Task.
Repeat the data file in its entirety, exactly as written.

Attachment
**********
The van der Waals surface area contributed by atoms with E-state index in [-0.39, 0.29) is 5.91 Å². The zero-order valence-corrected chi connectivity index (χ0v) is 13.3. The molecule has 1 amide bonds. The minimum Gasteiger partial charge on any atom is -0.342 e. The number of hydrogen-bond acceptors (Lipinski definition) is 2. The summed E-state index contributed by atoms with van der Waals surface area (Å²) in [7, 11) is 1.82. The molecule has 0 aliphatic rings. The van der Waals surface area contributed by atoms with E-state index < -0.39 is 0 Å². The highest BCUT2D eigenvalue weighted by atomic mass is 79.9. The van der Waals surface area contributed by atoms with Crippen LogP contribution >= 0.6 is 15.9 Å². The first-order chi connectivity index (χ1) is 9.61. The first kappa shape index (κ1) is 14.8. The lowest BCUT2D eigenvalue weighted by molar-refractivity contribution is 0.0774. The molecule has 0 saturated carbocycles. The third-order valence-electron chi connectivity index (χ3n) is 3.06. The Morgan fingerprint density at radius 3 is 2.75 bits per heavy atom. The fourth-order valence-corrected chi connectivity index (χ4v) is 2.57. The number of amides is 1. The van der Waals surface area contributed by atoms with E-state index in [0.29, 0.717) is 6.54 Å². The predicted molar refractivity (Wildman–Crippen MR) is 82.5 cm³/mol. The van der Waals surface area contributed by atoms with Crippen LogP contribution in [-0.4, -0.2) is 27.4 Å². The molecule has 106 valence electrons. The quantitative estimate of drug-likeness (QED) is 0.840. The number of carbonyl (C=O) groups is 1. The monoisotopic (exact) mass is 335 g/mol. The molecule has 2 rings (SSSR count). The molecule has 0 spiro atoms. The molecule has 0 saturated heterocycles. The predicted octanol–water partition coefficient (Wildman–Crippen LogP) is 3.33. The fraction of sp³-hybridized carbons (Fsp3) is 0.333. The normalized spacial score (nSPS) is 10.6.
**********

The van der Waals surface area contributed by atoms with E-state index in [-0.39, 0.29) is 5.91 Å². The zero-order valence-corrected chi connectivity index (χ0v) is 13.3. The molecule has 1 amide bonds. The minimum Gasteiger partial charge on any atom is -0.342 e. The number of hydrogen-bond acceptors (Lipinski definition) is 2. The summed E-state index contributed by atoms with van der Waals surface area (Å²) in [7, 11) is 1.82. The molecule has 0 aliphatic rings. The van der Waals surface area contributed by atoms with E-state index < -0.39 is 0 Å². The highest BCUT2D eigenvalue weighted by atomic mass is 79.9. The van der Waals surface area contributed by atoms with Crippen LogP contribution >= 0.6 is 15.9 Å². The first-order chi connectivity index (χ1) is 9.61. The first kappa shape index (κ1) is 14.8. The lowest BCUT2D eigenvalue weighted by molar-refractivity contribution is 0.0774. The molecule has 0 saturated carbocycles. The third-order valence-electron chi connectivity index (χ3n) is 3.06. The Morgan fingerprint density at radius 3 is 2.75 bits per heavy atom. The fourth-order valence-corrected chi connectivity index (χ4v) is 2.57. The number of amides is 1. The van der Waals surface area contributed by atoms with E-state index in [0.29, 0.717) is 6.54 Å². The predicted molar refractivity (Wildman–Crippen MR) is 82.5 cm³/mol. The van der Waals surface area contributed by atoms with Crippen LogP contribution in [-0.4, -0.2) is 27.4 Å². The molecule has 106 valence electrons. The quantitative estimate of drug-likeness (QED) is 0.840. The number of carbonyl (C=O) groups is 1. The monoisotopic (exact) mass is 335 g/mol. The molecule has 2 rings (SSSR count). The molecule has 0 spiro atoms. The molecule has 0 saturated heterocycles. The predicted octanol–water partition coefficient (Wildman–Crippen LogP) is 3.33. The fraction of sp³-hybridized carbons (Fsp3) is 0.333. The normalized spacial score (nSPS) is 10.6.